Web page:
An apparent surge of visitors on Monday rushed to register before the 11:59 p.m. insurance enrollment deadline for President Obama’s healthcare law.
By 2 p.m., the site had received some 1.6 million visits, a higher volume of traffic than ever before, according to the administration.
Visitors were unable to access HealthCare.gov immediately on Monday morning because of what the administration said Tuesday was extended maintenance issues. The site, which was supposed to open at 5 a.m. eventually opened after 8 a.m.
The site was also unable to begin new applications for a period of time during the middle of the day as the website dealt with huge traffic. Applicants queued for several hours as the website coped with a peak of 125,000 concurrent visitors.
“We’re going to have a very strong number when this period ends,” Carney said Monday.
The administration had not announced a final sign-up count as of Tuesday morning.
The big remaining mystery is the makeup of these enrollees.
State by state, the age and health status of those who have enrolled in insurance plans through ObamaCare will determine the stability of the marketplaces and how much premium prices will rise next year. It will also determine how much money insurers receive from one another to balance the risk.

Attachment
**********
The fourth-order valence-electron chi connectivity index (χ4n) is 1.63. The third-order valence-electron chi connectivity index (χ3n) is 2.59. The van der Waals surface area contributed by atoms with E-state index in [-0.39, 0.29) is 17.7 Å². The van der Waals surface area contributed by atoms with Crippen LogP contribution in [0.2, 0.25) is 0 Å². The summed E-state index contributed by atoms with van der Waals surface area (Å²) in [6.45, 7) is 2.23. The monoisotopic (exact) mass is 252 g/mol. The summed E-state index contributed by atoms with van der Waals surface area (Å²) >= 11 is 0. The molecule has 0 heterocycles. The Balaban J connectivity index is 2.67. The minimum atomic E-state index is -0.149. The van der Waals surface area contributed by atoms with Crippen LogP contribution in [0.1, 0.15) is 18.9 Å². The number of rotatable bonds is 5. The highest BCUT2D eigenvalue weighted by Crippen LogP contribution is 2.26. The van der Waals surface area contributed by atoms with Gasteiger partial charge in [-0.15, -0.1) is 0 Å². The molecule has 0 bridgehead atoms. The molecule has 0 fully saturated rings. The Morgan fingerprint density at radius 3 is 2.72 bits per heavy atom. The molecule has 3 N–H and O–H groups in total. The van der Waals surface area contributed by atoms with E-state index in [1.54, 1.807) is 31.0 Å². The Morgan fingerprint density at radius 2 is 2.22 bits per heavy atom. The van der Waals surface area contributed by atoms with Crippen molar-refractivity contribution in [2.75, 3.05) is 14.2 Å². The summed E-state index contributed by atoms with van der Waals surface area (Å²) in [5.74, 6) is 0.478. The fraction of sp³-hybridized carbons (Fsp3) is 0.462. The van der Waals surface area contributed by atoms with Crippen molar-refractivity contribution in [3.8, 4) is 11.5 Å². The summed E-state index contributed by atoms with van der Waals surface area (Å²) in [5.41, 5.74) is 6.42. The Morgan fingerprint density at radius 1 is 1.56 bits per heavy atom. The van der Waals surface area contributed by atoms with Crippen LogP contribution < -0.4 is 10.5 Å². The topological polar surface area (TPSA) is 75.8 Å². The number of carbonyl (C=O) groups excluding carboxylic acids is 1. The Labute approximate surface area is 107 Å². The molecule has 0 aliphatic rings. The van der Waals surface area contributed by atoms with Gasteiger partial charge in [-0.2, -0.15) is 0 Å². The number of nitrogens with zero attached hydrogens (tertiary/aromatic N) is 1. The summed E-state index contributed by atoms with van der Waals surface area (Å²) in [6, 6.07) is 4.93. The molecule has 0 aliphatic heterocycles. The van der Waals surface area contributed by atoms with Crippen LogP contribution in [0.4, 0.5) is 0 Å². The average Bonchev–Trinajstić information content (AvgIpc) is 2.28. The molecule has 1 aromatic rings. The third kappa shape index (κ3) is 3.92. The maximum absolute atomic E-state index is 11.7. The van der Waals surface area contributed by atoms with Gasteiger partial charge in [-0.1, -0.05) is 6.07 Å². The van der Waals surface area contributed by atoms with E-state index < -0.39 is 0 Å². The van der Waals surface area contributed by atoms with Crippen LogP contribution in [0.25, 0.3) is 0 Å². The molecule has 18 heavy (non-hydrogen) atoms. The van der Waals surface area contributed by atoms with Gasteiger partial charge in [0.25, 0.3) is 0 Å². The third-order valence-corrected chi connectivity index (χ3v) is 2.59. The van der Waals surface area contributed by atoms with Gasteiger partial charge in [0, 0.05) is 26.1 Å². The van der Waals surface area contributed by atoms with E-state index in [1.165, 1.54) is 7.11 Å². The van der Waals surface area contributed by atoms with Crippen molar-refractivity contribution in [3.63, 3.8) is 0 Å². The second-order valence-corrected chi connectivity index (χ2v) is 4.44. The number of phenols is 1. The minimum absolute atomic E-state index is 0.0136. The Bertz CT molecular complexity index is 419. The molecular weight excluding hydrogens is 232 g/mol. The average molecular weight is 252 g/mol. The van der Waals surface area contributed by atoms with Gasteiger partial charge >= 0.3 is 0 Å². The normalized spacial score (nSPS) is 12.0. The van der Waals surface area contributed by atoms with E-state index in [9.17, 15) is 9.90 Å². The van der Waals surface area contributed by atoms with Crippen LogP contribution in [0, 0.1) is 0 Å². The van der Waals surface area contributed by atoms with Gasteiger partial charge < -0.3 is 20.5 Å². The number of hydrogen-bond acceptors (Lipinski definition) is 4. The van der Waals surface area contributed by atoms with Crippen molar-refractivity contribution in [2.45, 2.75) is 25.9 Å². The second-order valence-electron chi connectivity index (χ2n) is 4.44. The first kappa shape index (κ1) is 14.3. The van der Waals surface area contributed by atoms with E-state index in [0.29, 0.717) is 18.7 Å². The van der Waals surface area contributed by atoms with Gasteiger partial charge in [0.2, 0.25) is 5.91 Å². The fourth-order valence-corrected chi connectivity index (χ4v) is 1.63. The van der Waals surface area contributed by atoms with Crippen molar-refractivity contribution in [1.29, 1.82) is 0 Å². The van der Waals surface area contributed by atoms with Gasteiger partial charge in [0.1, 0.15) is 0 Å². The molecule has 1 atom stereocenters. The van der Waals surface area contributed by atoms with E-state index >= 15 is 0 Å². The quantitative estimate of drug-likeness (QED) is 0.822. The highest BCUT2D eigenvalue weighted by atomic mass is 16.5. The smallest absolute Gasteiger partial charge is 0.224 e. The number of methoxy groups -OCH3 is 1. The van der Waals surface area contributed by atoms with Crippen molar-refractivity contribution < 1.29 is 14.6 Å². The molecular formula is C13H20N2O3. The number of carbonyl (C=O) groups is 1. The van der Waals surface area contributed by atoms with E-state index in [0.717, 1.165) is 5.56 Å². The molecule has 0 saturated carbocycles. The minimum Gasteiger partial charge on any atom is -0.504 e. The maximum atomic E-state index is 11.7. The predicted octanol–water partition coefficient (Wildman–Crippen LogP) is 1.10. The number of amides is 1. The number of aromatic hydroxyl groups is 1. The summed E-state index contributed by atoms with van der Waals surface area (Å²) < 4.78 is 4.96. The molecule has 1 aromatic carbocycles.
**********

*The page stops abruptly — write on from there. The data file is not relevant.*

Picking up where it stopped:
Federal health officials last month reported that 1 in 4 sign-ups were young people, fewer than needed, which raised concerns about an imbalance.
Analysts tied to the insurance industry, however, said the average enrollment age has fallen steadily since then.
“The mix has continued to improve, even in the last couple of weeks,” said Dan Mendelson, CEO of Avalere Health, a consulting firm that counts insurers among its clients.
“The younger people are signing up now, and [insurers] see that mix improving, in some cases substantially.”
Several insurance company executives echoed those comments.
“We’re seeing our average age come down every week, so it’s clear that younger people are starting to come into the pool,” Wayne DeVeydt, WellPoint’s chief financial officer, told The Wall Street Journal. “What isn’t clear yet, though, is, did it come down enough.”